Claudia Torres recognises the body’s enormous resilience and power to heal in her work as a massage therapist, and she draws on a range of different massage therapies to help her clients find balance and set their own healing processes into motion. Although Claudia focuses on treating muscles, skin, tissues and joints, her experience with clients shows that the physical issues that her clients are suffering from are often connected to mental states, including stress, anxiety, fear and exhaustion. She believes that some of the most important benefits, especially for some of her clients with busy and stressful jobs, come from soothing the nervous system and encouraging clients to feel calm and secure. Ultimately, she feels that deep relaxation from massage therapy is beneficial in itself as the body itself knows what is needed.

For Jenny Colin, an important part of her work with clients is in untangling the connections between unhealthy or unhelpful thoughts and emotions and subsequent feelings of discomfort in the body. As a Clinical Hypnotherapist, she helps clients to reframe negative thought patterns and find new, more positive ways of thinking and behaving that often lead to real physical changes as well. Hypnotherapy also helps to gradually teach clients how to find deeper levels of relaxation, and to use this state to release accumulated tension in the mind and body. In some cases, she also uses other techniques such as Eye Movement Desensitisation Reprocessing (EMDR) or mindfulness exercises to help clients work through particularly difficult or ‘frozen’ emotions, for example as a result of trauma. This allows the client’s own natural healing processes to do their work.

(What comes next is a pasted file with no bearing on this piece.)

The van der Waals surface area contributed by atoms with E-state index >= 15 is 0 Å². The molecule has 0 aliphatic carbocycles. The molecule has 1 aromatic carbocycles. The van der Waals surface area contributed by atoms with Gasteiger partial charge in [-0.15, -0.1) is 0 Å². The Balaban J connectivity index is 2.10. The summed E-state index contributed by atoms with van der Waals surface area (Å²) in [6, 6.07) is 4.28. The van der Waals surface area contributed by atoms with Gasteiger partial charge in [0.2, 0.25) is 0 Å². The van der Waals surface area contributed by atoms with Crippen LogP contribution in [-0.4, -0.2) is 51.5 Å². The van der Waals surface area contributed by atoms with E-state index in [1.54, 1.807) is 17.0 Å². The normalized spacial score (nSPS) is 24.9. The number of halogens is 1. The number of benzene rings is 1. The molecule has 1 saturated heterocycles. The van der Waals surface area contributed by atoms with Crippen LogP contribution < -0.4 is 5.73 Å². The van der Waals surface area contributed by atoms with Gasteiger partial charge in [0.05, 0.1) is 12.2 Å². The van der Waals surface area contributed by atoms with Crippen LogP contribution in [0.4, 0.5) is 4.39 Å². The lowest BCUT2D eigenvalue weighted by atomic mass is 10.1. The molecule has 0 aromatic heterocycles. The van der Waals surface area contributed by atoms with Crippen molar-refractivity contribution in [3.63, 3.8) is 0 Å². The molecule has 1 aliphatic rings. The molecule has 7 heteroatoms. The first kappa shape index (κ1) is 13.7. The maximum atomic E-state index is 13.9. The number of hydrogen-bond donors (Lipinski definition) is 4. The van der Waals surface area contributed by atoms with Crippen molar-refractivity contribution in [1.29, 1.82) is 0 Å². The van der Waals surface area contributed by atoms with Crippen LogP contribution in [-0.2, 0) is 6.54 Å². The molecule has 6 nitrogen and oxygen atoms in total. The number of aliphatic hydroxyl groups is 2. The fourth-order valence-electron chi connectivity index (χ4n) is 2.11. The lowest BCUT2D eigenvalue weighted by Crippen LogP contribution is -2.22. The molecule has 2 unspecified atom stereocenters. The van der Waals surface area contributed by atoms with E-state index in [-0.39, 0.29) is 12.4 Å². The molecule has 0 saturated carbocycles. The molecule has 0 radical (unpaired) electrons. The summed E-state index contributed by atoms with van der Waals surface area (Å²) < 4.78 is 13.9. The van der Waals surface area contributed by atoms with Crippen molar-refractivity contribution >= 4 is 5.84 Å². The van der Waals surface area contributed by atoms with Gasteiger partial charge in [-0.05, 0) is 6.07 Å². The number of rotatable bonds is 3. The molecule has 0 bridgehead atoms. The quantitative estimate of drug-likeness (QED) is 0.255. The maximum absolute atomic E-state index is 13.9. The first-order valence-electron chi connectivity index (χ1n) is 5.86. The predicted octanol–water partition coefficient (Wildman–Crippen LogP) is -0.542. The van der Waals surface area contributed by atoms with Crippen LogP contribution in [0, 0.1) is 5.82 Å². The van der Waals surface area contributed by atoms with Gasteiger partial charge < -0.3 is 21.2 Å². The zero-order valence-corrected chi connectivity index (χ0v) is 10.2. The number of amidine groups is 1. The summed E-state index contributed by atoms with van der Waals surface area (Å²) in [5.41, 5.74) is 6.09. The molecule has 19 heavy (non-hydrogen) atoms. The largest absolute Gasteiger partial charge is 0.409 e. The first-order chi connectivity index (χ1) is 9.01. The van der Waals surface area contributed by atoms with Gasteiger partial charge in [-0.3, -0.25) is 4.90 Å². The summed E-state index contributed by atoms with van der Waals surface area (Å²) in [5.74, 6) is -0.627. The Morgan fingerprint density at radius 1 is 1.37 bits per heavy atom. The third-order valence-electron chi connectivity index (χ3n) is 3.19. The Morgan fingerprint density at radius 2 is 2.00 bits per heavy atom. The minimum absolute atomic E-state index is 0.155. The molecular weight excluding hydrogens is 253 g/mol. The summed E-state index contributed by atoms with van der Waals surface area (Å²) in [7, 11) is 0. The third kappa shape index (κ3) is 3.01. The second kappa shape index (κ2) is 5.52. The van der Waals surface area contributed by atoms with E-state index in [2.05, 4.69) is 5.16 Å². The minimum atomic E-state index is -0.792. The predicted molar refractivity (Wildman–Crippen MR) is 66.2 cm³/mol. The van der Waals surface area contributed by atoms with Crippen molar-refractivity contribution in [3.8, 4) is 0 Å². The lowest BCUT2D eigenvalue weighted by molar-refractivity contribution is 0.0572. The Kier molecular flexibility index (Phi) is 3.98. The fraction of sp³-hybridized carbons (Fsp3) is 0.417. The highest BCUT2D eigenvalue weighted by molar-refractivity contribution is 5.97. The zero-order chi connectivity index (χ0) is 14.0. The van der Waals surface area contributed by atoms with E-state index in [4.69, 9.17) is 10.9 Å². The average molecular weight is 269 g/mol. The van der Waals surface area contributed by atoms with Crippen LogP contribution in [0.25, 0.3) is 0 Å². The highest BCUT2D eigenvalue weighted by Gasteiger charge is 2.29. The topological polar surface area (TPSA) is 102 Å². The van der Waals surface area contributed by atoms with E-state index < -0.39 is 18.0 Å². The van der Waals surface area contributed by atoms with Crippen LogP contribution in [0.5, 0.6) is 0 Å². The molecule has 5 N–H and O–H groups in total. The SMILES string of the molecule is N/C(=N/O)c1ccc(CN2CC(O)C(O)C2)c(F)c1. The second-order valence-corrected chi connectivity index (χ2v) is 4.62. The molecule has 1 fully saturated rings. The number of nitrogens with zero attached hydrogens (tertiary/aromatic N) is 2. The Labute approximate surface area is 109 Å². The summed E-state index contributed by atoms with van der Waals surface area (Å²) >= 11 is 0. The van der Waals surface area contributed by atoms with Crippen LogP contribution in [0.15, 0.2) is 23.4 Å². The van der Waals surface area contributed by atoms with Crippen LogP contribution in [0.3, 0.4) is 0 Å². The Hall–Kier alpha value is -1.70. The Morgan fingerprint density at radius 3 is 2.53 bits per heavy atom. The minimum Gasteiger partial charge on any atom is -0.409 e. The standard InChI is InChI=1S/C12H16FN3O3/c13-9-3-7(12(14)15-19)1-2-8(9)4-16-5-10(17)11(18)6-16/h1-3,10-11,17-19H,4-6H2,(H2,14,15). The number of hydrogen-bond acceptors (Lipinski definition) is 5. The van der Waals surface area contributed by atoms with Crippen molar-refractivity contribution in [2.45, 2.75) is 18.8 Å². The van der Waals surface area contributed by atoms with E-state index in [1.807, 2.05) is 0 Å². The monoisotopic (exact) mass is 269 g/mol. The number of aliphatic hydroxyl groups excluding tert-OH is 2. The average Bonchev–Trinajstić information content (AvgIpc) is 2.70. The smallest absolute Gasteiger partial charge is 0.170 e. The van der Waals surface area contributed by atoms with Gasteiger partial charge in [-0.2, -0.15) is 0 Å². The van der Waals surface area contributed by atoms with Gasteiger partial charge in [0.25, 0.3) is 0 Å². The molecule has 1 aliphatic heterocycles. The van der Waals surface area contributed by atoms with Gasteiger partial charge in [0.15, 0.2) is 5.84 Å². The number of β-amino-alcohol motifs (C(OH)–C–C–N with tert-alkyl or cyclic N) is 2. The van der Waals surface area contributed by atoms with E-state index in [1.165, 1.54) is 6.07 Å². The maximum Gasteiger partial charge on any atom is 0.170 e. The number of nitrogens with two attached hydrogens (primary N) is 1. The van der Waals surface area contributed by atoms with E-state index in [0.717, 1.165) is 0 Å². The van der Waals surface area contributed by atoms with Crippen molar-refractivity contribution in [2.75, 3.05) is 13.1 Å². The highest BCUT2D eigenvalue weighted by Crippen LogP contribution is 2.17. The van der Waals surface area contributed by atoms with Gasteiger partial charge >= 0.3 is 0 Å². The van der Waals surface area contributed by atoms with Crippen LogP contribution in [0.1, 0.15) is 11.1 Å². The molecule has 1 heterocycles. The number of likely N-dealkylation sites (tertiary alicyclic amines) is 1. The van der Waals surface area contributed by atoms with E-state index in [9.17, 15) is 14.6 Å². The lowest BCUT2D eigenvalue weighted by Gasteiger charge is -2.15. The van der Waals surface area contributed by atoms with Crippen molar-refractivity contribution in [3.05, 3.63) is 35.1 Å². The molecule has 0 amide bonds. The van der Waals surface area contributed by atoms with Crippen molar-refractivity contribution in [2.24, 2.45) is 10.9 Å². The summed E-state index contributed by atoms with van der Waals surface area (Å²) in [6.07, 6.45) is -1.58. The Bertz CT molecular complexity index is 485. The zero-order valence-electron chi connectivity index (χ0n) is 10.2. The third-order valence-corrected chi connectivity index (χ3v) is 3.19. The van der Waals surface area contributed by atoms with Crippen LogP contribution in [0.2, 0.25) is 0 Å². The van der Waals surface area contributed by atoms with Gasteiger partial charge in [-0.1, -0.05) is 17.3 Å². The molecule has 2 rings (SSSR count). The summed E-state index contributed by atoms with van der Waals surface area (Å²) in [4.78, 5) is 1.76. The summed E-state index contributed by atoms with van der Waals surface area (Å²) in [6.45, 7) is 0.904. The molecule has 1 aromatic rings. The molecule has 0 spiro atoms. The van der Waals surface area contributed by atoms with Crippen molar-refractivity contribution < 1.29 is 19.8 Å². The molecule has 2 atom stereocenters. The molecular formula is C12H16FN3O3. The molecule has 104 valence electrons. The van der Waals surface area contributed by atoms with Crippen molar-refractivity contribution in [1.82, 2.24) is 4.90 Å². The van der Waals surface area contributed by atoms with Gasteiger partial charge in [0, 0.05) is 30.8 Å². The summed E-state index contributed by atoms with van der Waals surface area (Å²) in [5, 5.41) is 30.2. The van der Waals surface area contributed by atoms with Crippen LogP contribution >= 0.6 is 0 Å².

All of our consultants at Make Me Feel believe that clients should respond to their own instincts about what works for them, and to feel free to work with consultants from different disciplines. They also often refer clients to each other if they feel that there could be a benefit from more intensive body treatment with a massage therapist or osteopath, or more in-depth focus on calming the mind with mindfulness or hypnotherapy.


(1) Alterations in Resting-State Functional Connectivity Link Mindfulness Meditation With Reduced Interleukin-6: A Randomized Controlled Trial
(2) What Is the Molecular Signature of Mind–Body Interventions? A Systematic Review of Gene Expression Changes Induced by Meditation and Related Practices

Family Recipe: Spaghetti Primavera

Spaghetti Primavera

Preparation Time: 3 minutes

Cook Time: 10minutes plus pasta cooking time

Serve: 3

Great for: Kids 2-4 years and 4+ years

You can make this with spaghetti or tagliatelle. The sauce is very simple and quick to prepare. You can use other vegetables like carrot sticks or cauliflower florets depending on what your child likes. To preserve the vitamin C content of the vegetables, cook them in the minimum amount of water until they are just tender.


150 g spaghetti

100 g broccoli, cut into small florets